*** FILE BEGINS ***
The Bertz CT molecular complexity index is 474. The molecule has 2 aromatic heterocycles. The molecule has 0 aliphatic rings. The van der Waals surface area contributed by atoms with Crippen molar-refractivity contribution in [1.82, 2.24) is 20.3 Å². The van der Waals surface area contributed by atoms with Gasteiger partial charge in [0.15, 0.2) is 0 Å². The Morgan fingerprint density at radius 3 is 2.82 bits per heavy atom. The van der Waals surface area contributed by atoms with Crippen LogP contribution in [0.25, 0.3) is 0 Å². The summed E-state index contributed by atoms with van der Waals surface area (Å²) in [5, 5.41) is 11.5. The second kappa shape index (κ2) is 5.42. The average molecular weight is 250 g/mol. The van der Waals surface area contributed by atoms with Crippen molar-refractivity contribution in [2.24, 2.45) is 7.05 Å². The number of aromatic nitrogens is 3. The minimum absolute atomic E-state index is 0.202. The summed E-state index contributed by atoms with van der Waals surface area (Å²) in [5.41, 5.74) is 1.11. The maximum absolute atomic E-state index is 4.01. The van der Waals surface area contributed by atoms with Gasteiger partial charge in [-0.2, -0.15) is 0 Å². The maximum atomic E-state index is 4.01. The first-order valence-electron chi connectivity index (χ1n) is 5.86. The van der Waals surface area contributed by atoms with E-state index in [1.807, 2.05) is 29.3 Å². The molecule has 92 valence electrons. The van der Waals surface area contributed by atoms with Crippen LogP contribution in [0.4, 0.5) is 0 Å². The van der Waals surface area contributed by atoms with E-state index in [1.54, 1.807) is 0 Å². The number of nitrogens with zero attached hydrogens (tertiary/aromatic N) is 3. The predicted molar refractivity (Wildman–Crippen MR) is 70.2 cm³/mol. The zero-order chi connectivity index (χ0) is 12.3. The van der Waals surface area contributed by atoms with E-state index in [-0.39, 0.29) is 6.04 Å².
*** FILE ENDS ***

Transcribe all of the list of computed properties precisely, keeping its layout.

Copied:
The Bertz CT molecular complexity index is 474. The molecule has 2 aromatic heterocycles. The molecule has 0 aliphatic rings. The van der Waals surface area contributed by atoms with Crippen molar-refractivity contribution in [1.82, 2.24) is 20.3 Å². The van der Waals surface area contributed by atoms with Gasteiger partial charge in [0.15, 0.2) is 0 Å². The Morgan fingerprint density at radius 3 is 2.82 bits per heavy atom. The van der Waals surface area contributed by atoms with Crippen LogP contribution in [0.25, 0.3) is 0 Å². The summed E-state index contributed by atoms with van der Waals surface area (Å²) in [5, 5.41) is 11.5. The second kappa shape index (κ2) is 5.42. The average molecular weight is 250 g/mol. The van der Waals surface area contributed by atoms with Crippen molar-refractivity contribution in [2.24, 2.45) is 7.05 Å². The number of aromatic nitrogens is 3. The minimum absolute atomic E-state index is 0.202. The summed E-state index contributed by atoms with van der Waals surface area (Å²) in [5.41, 5.74) is 1.11. The maximum absolute atomic E-state index is 4.01. The van der Waals surface area contributed by atoms with Gasteiger partial charge in [-0.2, -0.15) is 0 Å². The maximum atomic E-state index is 4.01. The first-order valence-electron chi connectivity index (χ1n) is 5.86. The van der Waals surface area contributed by atoms with E-state index in [1.807, 2.05) is 29.3 Å². The molecule has 92 valence electrons. The van der Waals surface area contributed by atoms with Crippen LogP contribution in [0.4, 0.5) is 0 Å². The van der Waals surface area contributed by atoms with E-state index in [1.54, 1.807) is 0 Å². The number of nitrogens with zero attached hydrogens (tertiary/aromatic N) is 3. The predicted molar refractivity (Wildman–Crippen MR) is 70.2 cm³/mol. The zero-order chi connectivity index (χ0) is 12.3. The van der Waals surface area contributed by atoms with E-state index in [-0.39, 0.29) is 6.04 Å².